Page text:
DWC awards five scholarships
For 33 years, the Democratic Women’s Club of Indian River County has recognized exceptional local seniors with scholarships. This year’s five scholars, all students at Vero Beach High School, received $1,500 toward their futures. As club president Pat O’Hara said, “I am so impressed with all these students.”
This year’s scholarship winners are:
Alondra Munoz’s beloved late grandfather would take her to his medical appointments as his translator. This sparked her interest in medicine and her aspiration to work in the health sciences field. She is the 2021 recipient of the Albert and Josephine Gallo STEM scholarship.
Despite a busy schedule that includes working as a barista and volunteering at the Environmental Learning Center and as a tutor with the Crossover Mission Program, Alondra has maintained a grade point that puts her in the top 5 percent of her class. Upon graduation she will have obtained certification as a nurse’s aide and biotechnician.
She has been accepted to and will attend a Florida university.
With her eye on her own and the planet’s future, Adina Birnholz plans to study engineering to aid in solving the globe’s environmental crises.
A passionate member of the Green Team/Environmental Club, Adina has worked to increase sustainable practices at the school. She was also instrumental in creating a current events club meant to spread awareness of global events.
She became acutely aware of local environmental issues while working as an intern with the Indian River County Stormwater Department. “It felt like a job I could spend the rest of my life doing.”
Adina has worked as a religious school teacher and has volunteered at the Environmental Learning Center.
Throughout her high school career, VBHS valedictorian Mackenzie Cooley has made involvement in her community a priority. She has worked as a teenage auxiliary volunteer at Cleveland Clinic Indian River Hospital and as a student mentor with the Crossover Mission Program.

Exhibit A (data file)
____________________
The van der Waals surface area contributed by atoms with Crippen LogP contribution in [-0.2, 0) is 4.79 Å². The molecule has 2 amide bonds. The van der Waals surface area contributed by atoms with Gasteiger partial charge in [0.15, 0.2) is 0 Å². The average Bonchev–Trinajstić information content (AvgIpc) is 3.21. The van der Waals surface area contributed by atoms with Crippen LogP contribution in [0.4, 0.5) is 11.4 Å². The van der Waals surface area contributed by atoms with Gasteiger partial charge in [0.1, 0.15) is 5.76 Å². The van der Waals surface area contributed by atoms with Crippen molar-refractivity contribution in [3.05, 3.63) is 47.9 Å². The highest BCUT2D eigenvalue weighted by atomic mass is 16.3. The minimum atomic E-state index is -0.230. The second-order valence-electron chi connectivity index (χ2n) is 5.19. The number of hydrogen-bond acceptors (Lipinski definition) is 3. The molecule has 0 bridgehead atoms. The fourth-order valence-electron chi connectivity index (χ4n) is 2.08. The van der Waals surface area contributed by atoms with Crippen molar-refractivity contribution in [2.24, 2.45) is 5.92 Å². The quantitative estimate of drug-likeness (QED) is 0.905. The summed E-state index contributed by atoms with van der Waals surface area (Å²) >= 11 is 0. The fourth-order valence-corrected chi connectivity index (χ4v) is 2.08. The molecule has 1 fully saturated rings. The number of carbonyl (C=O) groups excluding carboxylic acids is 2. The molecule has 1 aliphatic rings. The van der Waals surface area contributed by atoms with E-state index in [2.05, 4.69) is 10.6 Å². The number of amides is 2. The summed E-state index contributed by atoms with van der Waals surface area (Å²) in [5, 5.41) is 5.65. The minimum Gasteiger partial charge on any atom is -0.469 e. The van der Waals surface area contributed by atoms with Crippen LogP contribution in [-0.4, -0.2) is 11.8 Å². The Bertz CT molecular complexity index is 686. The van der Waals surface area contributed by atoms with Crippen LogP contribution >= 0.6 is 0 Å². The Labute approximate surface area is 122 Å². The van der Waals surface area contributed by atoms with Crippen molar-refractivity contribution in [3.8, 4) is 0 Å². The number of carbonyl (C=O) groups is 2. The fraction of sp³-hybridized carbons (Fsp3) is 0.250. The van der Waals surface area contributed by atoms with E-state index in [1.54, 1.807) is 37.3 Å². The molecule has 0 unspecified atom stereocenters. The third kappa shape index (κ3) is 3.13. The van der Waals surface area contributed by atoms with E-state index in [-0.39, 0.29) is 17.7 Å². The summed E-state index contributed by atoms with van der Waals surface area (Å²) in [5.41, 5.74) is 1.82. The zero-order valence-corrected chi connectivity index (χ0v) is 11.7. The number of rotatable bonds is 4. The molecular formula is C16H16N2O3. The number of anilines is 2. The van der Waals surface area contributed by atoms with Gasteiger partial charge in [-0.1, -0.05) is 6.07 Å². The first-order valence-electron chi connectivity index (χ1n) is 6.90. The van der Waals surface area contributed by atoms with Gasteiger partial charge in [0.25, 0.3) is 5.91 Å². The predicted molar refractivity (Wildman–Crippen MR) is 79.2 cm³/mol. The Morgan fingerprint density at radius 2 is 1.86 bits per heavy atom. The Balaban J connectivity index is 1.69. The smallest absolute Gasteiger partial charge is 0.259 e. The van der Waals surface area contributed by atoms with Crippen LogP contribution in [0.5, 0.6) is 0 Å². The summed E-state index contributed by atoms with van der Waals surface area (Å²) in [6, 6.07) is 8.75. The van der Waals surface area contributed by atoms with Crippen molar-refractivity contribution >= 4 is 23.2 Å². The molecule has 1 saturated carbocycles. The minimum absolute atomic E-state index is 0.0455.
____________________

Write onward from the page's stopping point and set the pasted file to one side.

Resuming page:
Especially impactful was Mackenzie’s time as a junior coach for the Girls on the Run program at Rosewood Magnet School, where she acted as a role model for elementary school girls. She has also been involved with the Florida Senate Page Program.
Mackenzie has interned with the Indian River County Supervisor of Elections office and plans to double major in political science and international relations.
As a toddler, Emily Olsson couldn’t sit still, so her grandmother enrolled her in acting and dance classes; a future musical theater performer was created. Emily is the recipient of this year’s Steve Erickson Music Scholarship.
She plans to major in musical theater as “needed preparation for the ‘real world.’”
As a participant in the school’s drama program, she has done a bit of everything: choreographer, dance captain, actress, prop gatherer, lighting and sound technician, and set builder. Her talents have also been put to use as a student counselor at Riverside Children’s Theatre.
But theater isn’t her only love. Emily also enjoys volunteering and has accumulated 840 hours of service. She has given time to Relay for Life, Strides Against Breast Cancer walk, student government and the Environmental Club.
Briel McMillian admits she was not afforded a traditional high school experience because she needed to work to help her family. She currently works 40 hours a week at Dunkin’ Donuts. Nevertheless, the Health Occupations Students of America program student will have obtained nursing assistant and phlebotomy technician certifications by graduation.
Briel has been accepted at Albany State University in Georgia and plans to earn a bachelor’s of science in nursing. Eventually she intends to become a nurse practitioner.
This busy student has still found time for volunteering. She has helped at several blood drives and has judged science fair entries from elementary and middle school students. A mentor at Macedonia Missionary Baptist Church, Briel has found her volunteer experience a way to connect with others and prepare her for her chosen field.